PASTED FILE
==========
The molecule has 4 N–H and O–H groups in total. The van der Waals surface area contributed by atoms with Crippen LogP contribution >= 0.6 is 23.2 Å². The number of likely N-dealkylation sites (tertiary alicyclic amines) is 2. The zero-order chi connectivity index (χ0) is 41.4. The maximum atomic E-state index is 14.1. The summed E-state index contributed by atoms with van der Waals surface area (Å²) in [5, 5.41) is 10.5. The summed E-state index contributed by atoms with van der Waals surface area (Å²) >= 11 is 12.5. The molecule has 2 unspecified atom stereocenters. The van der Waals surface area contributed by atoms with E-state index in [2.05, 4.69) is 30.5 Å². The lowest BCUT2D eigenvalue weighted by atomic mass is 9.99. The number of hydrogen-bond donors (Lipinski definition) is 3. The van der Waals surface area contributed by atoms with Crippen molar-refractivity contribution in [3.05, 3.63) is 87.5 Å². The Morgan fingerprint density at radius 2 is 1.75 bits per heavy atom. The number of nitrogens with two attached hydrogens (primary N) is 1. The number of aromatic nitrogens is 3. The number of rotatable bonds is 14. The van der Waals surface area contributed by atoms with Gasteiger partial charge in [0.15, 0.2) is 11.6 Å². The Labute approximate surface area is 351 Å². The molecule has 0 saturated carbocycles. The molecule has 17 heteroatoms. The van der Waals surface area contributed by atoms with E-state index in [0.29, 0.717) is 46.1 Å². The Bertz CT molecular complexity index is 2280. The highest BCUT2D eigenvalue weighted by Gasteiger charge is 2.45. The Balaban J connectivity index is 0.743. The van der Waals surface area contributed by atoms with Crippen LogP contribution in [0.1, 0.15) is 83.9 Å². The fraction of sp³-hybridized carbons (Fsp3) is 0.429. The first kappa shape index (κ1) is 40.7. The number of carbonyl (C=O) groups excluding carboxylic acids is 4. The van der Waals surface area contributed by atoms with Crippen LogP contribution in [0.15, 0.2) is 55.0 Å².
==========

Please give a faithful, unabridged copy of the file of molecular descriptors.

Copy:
The molecule has 4 N–H and O–H groups in total. The van der Waals surface area contributed by atoms with Crippen LogP contribution >= 0.6 is 23.2 Å². The number of likely N-dealkylation sites (tertiary alicyclic amines) is 2. The zero-order chi connectivity index (χ0) is 41.4. The maximum atomic E-state index is 14.1. The summed E-state index contributed by atoms with van der Waals surface area (Å²) in [5, 5.41) is 10.5. The summed E-state index contributed by atoms with van der Waals surface area (Å²) >= 11 is 12.5. The molecule has 2 unspecified atom stereocenters. The van der Waals surface area contributed by atoms with E-state index in [2.05, 4.69) is 30.5 Å². The lowest BCUT2D eigenvalue weighted by atomic mass is 9.99. The number of hydrogen-bond donors (Lipinski definition) is 3. The van der Waals surface area contributed by atoms with Crippen molar-refractivity contribution in [3.05, 3.63) is 87.5 Å². The Morgan fingerprint density at radius 2 is 1.75 bits per heavy atom. The number of nitrogens with two attached hydrogens (primary N) is 1. The number of aromatic nitrogens is 3. The number of rotatable bonds is 14. The van der Waals surface area contributed by atoms with Gasteiger partial charge in [0.15, 0.2) is 11.6 Å². The Labute approximate surface area is 351 Å². The molecule has 0 saturated carbocycles. The molecule has 17 heteroatoms. The van der Waals surface area contributed by atoms with E-state index in [0.29, 0.717) is 46.1 Å². The Bertz CT molecular complexity index is 2280. The highest BCUT2D eigenvalue weighted by Gasteiger charge is 2.45. The Balaban J connectivity index is 0.743. The van der Waals surface area contributed by atoms with Crippen LogP contribution in [0.1, 0.15) is 83.9 Å². The fraction of sp³-hybridized carbons (Fsp3) is 0.429. The first kappa shape index (κ1) is 40.7. The number of carbonyl (C=O) groups excluding carboxylic acids is 4. The van der Waals surface area contributed by atoms with Crippen LogP contribution in [0.15, 0.2) is 55.0 Å².